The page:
I just read a very interesting open letter, penned by Scott Kelby, the president of The National Association of Photoshop Professionals. That's an organization of some 70,000 professionals using Adobe’s flagship Photoshop products, the software used to prep a great number of the photos and graphics used on Websites worldwide.
According to Mr. Kelby’s letter, Adobe is engaging in the practice of cutting its nose off to spite its face (my words, not his).
Now, I’ve always been of the opinion that Adobe produces little but overpriced, overhyped software that, in many cases, should still be in alpha or early beta when released to the public. That usually happens in the form of a major version upgrade, nearly always filled with enough holes and bugs to insure the livelihood of software pros and security vendors worldwide.
It has long been the practice of professionals to evaluate each version of any software product for features and benefits that appeal to them, that justify the expense and retraining involved in any version upgrade. And it has long been the practice of the publishers of software these professional rely on to acknowledge this in their upgrade cycles -- offering discounts to anyone owning any previous version, or the last several versions. It’s a business model that makes sense and works.
Mr. Kelby’s letter states:
It’s my understanding that when the next version of Photoshop and the Creative Suite is released, if you do not already own Photoshop version CS5 orCS5.5 (or the 5 or 5.5 Creative Suite):
(a) You will not be eligible to upgrade to Photoshop CS6 (or the CS6 Creative Suite). Instead the only way to get Photoshop CS6 at that point will be to repurchase the entire product again at its full price (presumably $699 US). If you’re a CS4 Creative Suite User, you’ll have to buy the entire suite all over again to move to CS6.
(b)For Photoshop CS4, or CS3 users, their only real option is to pay to upgrade now to CS5.5 (though you are offering a 20% upgrade discount upgrade until the end of the year), and then to pay again to upgrade when Photoshop CS6 is released, or sign up for your new monthly subscription plan.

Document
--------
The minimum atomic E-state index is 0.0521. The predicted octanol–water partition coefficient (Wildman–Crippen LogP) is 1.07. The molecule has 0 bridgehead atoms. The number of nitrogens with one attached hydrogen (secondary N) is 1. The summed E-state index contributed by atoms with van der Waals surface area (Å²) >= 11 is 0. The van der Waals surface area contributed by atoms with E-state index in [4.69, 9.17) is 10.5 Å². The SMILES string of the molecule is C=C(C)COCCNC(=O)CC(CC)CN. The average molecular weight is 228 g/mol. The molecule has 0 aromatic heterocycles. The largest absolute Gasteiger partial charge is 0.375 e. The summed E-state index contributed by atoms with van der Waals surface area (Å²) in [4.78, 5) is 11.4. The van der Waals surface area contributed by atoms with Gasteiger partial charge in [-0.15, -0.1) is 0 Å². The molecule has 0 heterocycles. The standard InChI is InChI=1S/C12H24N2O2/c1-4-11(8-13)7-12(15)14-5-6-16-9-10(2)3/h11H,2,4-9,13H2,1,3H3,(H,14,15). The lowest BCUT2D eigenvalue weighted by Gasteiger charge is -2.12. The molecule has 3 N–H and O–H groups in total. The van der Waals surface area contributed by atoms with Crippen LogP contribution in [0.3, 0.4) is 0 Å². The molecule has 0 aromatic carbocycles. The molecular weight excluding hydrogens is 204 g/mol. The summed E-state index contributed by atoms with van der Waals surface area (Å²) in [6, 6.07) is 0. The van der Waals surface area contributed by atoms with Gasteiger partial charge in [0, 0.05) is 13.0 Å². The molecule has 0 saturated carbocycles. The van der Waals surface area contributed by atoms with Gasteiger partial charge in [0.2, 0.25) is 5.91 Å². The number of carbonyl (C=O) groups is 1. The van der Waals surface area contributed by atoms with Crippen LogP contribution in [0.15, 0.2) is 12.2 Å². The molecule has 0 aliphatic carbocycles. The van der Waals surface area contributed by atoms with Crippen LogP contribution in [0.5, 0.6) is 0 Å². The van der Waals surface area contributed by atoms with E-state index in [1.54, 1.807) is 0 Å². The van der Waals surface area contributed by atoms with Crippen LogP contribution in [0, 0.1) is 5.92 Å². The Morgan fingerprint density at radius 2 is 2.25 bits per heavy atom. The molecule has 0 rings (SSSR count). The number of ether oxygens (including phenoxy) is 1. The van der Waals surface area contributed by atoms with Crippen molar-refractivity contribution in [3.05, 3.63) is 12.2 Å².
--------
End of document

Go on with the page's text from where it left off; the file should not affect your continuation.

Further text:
Nose, meet knife. Face, prepare for scorn and ridicule, and the terrified cries of small children.
If Adobe goes forward with this plan, it will, in my opinion, be one of the most blatantly stupid things championed by a company in recent memory. And I can only assume that it feels its product is so dominant, so necessary, that professionals will have no choice but to acquiesce.
There are viable alternatives to Photoshop. In fact, there are viable alternatives to virtually everything Adobe makes. And, these alternatives are virtually always a fraction of the cost of the Adobe equivalent, if not free.
For example, GNU Image Manipulation Program, better known as GIMP, is an open-source, free alternative to Photoshop. It’s powerful (and free); uses fewer system resources (and free); will use most Photoshop plugins (free); and is available for all the major and many of the minor operating system platforms. And it’s free -- just download and install away.
Corel’s Paint Shop Pro (formerly Jasc) has a strong following, uses Photoshop plugins, and currently is less than $50. Corel’s entire Graphics Suite, which includes some very nice products, is a little over half the price that Adobe charges just for Photoshop, and it includes all kinds of goodies for Website publishers that Adobe charges even more for.
Indeed, this situation may be all that these other platforms need to become dominant -- they’re just a few influential users away from acceptance, and acceptance leads to dominance.
We’ve seen it before. And, we’ll see it again. The question is: Will we see it here, or will Adobe come to its senses?
[Editor's note: We have contacted Adobe for comment on Scott Kelby's letter and on this blog's assertions. The company was closed for the holiday at press time.]
— John Myers is manager of technologies at the Knoxville Zoo as well as the owner of several technology-related companies.